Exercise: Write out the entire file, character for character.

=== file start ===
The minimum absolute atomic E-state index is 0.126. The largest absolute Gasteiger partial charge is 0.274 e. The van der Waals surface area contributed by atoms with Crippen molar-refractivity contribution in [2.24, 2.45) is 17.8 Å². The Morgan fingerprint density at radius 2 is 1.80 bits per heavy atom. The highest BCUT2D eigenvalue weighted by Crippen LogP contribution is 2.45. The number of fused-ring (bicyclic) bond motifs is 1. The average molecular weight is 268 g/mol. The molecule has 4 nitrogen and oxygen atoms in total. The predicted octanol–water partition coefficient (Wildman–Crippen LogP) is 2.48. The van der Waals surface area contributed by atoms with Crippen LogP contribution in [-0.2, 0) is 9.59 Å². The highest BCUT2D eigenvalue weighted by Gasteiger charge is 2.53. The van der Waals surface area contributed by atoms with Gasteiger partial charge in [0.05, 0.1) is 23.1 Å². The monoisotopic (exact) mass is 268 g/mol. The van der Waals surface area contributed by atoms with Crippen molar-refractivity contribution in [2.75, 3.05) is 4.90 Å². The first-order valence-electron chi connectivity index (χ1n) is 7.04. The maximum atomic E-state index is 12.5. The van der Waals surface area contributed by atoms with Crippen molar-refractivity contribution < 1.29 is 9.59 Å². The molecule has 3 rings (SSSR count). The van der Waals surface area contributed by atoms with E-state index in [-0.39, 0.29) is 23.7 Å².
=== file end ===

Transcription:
The minimum absolute atomic E-state index is 0.126. The largest absolute Gasteiger partial charge is 0.274 e. The van der Waals surface area contributed by atoms with Crippen molar-refractivity contribution in [2.24, 2.45) is 17.8 Å². The Morgan fingerprint density at radius 2 is 1.80 bits per heavy atom. The highest BCUT2D eigenvalue weighted by Crippen LogP contribution is 2.45. The number of fused-ring (bicyclic) bond motifs is 1. The average molecular weight is 268 g/mol. The molecule has 4 nitrogen and oxygen atoms in total. The predicted octanol–water partition coefficient (Wildman–Crippen LogP) is 2.48. The van der Waals surface area contributed by atoms with Crippen LogP contribution in [-0.2, 0) is 9.59 Å². The highest BCUT2D eigenvalue weighted by Gasteiger charge is 2.53. The van der Waals surface area contributed by atoms with Gasteiger partial charge in [0.05, 0.1) is 23.1 Å². The monoisotopic (exact) mass is 268 g/mol. The van der Waals surface area contributed by atoms with Crippen molar-refractivity contribution in [2.75, 3.05) is 4.90 Å². The first-order valence-electron chi connectivity index (χ1n) is 7.04. The maximum atomic E-state index is 12.5. The van der Waals surface area contributed by atoms with Crippen molar-refractivity contribution < 1.29 is 9.59 Å². The molecule has 3 rings (SSSR count). The van der Waals surface area contributed by atoms with E-state index in [-0.39, 0.29) is 23.7 Å².